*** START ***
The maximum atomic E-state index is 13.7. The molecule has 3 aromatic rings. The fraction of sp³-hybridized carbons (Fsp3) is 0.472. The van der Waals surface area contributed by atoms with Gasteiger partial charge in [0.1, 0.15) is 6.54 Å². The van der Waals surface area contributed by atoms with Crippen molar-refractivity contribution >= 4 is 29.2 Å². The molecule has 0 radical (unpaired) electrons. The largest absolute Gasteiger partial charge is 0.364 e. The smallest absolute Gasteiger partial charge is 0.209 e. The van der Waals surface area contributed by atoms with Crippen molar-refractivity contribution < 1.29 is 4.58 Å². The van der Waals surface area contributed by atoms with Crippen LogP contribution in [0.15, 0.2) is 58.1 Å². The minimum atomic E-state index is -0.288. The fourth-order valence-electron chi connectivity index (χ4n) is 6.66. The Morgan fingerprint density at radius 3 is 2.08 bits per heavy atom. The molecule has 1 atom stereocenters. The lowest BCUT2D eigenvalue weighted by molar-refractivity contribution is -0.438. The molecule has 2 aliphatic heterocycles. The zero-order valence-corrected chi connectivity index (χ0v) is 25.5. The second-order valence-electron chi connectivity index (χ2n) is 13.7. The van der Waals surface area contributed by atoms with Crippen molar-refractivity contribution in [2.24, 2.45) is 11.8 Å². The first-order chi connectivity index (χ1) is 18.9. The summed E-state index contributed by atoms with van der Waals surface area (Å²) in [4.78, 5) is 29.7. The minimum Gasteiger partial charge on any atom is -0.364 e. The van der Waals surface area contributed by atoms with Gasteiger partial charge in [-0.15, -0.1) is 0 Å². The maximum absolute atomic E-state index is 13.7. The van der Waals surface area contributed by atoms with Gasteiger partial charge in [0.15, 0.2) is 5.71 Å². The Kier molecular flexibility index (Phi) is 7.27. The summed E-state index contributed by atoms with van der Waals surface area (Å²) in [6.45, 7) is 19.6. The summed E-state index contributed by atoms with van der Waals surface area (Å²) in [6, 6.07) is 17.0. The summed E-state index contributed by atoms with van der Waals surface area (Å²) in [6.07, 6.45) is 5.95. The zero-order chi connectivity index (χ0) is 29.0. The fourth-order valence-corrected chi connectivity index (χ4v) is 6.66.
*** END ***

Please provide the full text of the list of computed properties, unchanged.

The maximum atomic E-state index is 13.7. The molecule has 3 aromatic rings. The fraction of sp³-hybridized carbons (Fsp3) is 0.472. The van der Waals surface area contributed by atoms with Gasteiger partial charge in [0.1, 0.15) is 6.54 Å². The van der Waals surface area contributed by atoms with Crippen molar-refractivity contribution >= 4 is 29.2 Å². The molecule has 0 radical (unpaired) electrons. The largest absolute Gasteiger partial charge is 0.364 e. The smallest absolute Gasteiger partial charge is 0.209 e. The van der Waals surface area contributed by atoms with Crippen molar-refractivity contribution < 1.29 is 4.58 Å². The van der Waals surface area contributed by atoms with Crippen LogP contribution in [0.15, 0.2) is 58.1 Å². The minimum atomic E-state index is -0.288. The fourth-order valence-electron chi connectivity index (χ4n) is 6.66. The Morgan fingerprint density at radius 3 is 2.08 bits per heavy atom. The molecule has 1 atom stereocenters. The lowest BCUT2D eigenvalue weighted by molar-refractivity contribution is -0.438. The molecule has 2 aliphatic heterocycles. The zero-order valence-corrected chi connectivity index (χ0v) is 25.5. The second-order valence-electron chi connectivity index (χ2n) is 13.7. The van der Waals surface area contributed by atoms with Crippen molar-refractivity contribution in [2.24, 2.45) is 11.8 Å². The first-order chi connectivity index (χ1) is 18.9. The summed E-state index contributed by atoms with van der Waals surface area (Å²) in [4.78, 5) is 29.7. The minimum Gasteiger partial charge on any atom is -0.364 e. The van der Waals surface area contributed by atoms with Gasteiger partial charge in [-0.15, -0.1) is 0 Å². The maximum absolute atomic E-state index is 13.7. The van der Waals surface area contributed by atoms with Gasteiger partial charge in [0.15, 0.2) is 5.71 Å². The Kier molecular flexibility index (Phi) is 7.27. The summed E-state index contributed by atoms with van der Waals surface area (Å²) in [6.45, 7) is 19.6. The summed E-state index contributed by atoms with van der Waals surface area (Å²) in [6, 6.07) is 17.0. The summed E-state index contributed by atoms with van der Waals surface area (Å²) in [6.07, 6.45) is 5.95. The zero-order chi connectivity index (χ0) is 29.0. The fourth-order valence-corrected chi connectivity index (χ4v) is 6.66.